Floral tributes to the victims of the previous week’s attack are placed outside London’s Palace of Westminster on March 27. (Matt Dunham/AP)

British police said Monday that they have found no evidence that London attacker Khalid Masood was linked to the Islamic State, despite a claim by the militant group that he was its “soldier.”

The 52-year-old “clearly had an interest in jihad,” Neil Basu, deputy assistant commissioner of London’s Metropolitan Police, told the BBC. But, Basu said, there was “no evidence or information” that he discussed with others his plans to carry out the attack Wednesday outside Parliament.

Four people were killed and dozens were wounded when Masood drove a rental car through a throng of civilians on Westminster Bridge and then assaulted a police officer with a knife at the gates of Parliament. Masood’s vehicle hit speeds of 76 mph as he drove along the bridge’s sidewalk, and the entire incident lasted just 82 seconds.

Masood was shot dead by security forces after he fatally stabbed the officer, Keith Palmer.

The Islamic State claimed Masood as one of its own the next day in a statement to Amaq, a news agency affiliated with the group.

Basu said investigators have found no evidence to substantiate that claim but acknowledged that the group had influenced Masood.

“His methods appear to be based on low-sophistication, low-tech, low-cost techniques copied from other attacks and echo the rhetoric of [Islamic State] leaders in terms of methodology,” he said.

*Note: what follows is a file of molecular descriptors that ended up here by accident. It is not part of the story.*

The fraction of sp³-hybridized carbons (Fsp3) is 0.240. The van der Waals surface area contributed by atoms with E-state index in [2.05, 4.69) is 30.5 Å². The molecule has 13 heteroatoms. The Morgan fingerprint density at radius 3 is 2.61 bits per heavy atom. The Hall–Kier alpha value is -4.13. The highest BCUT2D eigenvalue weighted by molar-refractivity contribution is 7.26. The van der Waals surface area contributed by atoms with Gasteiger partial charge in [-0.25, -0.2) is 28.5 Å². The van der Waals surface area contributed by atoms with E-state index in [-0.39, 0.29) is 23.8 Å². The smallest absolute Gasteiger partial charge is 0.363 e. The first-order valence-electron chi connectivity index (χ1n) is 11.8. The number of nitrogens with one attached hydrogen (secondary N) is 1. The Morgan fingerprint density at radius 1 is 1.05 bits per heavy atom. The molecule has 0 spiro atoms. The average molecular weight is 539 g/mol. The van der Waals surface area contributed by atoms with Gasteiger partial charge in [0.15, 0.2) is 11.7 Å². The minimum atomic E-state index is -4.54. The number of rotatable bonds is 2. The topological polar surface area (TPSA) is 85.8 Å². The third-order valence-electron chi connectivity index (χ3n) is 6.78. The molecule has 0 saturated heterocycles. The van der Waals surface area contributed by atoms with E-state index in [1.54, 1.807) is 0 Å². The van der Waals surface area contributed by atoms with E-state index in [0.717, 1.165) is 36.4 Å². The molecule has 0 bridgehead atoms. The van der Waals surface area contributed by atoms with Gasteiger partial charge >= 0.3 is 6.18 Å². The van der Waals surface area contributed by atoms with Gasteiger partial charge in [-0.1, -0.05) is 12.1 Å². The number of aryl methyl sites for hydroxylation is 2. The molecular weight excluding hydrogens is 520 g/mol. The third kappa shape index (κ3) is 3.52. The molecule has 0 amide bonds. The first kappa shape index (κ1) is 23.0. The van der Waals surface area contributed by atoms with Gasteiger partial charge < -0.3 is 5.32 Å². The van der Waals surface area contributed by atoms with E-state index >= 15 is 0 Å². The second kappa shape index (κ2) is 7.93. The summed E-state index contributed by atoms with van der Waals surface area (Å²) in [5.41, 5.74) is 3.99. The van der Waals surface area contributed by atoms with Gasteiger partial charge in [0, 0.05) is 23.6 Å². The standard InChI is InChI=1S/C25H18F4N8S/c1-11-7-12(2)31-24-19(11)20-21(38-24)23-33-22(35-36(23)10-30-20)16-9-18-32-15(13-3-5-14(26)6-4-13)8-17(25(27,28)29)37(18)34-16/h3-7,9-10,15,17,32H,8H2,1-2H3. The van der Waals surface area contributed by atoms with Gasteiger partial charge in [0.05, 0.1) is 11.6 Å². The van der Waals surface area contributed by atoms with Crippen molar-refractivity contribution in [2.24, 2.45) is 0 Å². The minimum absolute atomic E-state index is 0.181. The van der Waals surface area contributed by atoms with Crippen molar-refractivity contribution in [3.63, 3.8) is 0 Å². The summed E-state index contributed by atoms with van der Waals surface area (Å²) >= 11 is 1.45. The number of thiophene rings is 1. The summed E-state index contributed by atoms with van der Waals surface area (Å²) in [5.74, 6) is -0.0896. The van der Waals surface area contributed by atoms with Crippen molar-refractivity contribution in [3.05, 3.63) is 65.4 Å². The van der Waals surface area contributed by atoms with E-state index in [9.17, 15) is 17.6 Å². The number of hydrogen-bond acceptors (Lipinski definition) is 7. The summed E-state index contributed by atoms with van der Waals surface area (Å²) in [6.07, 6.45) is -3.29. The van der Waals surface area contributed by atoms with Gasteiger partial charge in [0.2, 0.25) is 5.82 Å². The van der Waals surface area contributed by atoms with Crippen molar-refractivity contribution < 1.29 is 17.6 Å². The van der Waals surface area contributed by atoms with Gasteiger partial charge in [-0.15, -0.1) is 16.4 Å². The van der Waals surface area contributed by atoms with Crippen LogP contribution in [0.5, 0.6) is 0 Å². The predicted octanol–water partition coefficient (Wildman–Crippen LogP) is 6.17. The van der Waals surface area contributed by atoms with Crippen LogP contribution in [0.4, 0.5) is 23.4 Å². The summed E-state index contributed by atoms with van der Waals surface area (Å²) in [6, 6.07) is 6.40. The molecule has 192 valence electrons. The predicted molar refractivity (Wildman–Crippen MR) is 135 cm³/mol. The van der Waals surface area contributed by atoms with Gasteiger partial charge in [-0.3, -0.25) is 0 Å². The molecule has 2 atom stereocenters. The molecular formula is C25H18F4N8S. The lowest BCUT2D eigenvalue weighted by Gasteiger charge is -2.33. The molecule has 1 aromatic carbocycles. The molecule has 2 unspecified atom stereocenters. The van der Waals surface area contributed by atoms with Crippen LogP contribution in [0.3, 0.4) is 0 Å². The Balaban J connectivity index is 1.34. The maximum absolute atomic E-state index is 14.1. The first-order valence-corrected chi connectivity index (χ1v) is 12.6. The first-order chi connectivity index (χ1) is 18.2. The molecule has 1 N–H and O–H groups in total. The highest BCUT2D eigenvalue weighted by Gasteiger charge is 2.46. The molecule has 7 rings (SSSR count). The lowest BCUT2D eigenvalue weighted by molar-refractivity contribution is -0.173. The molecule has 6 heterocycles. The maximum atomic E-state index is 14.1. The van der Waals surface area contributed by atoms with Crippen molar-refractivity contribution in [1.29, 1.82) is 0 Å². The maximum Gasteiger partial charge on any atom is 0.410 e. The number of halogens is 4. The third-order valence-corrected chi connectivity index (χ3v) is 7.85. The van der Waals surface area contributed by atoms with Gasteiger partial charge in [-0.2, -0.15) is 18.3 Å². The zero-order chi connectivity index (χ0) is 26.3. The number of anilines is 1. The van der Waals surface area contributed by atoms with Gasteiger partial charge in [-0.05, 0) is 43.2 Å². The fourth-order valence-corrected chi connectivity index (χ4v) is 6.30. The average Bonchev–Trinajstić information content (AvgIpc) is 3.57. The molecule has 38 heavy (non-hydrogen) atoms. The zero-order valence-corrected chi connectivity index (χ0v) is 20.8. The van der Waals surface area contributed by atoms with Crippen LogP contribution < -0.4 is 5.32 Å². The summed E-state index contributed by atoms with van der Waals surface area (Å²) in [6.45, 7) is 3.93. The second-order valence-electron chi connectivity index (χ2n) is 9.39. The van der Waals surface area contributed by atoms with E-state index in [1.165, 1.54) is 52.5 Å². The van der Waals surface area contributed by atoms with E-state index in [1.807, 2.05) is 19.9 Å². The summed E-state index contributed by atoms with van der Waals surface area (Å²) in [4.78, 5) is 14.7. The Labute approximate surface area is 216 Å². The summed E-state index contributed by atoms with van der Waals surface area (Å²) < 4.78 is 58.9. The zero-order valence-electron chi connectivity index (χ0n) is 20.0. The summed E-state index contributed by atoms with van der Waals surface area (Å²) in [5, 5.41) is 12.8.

Police said Saturday that they believe Masood had acted without assistance from others and that his motives may never be fully known. Nine people arrested in the case have been released without charge, while two remain in custody.

Masood was using the online messaging service WhatsApp just minutes before he began his rampage. British officials have in recent days stepped up demands that technology companies enable intelligence services to access encrypted messages, with Home Secretary Amber Rudd saying there must be “no place for terrorists to hide.”

Basu on Monday dismissed as “speculation” reports that Masood had been radicalized while in prison. Masood had a track record of criminal convictions for assault and gun possession but was not on any lists of known extremists. The Saudi Embassy said over the weekend that he had made three visits to the kingdom, where he worked as an English teacher.

“I know when, where and how Masood committed his atrocities, but now I need to know why,” Basu said. “Most importantly, so do the victims and families.”

His comments came as Masood’s mother spoke out for the first time since the killings, saying in a statement that she was “shocked, saddened and numbed” by her son’s actions.

“I wish to make it absolutely clear, so there can be no doubt, I do not condone his actions nor support the beliefs he held that led to him committing this atrocity,” said Janet Ajao, who lives in Wales.

The family of one of the victims also spoke out Monday. Relatives of American tourist Kurt Cochran, who was 54, said they bore no ill will toward anyone after Cochran was killed while walking along the bridge with his wife, Melissa. She suffered a broken leg and rib.

The couple were on the final day of a European vacation to celebrate their 25th wedding anniversary.

“His whole life was an example of focusing on the positive,” said Melissa Cochran’s brother, Clint Payne. “Not pretending that negative things don’t exist, but not living our life in the negative — that’s what we choose to do.”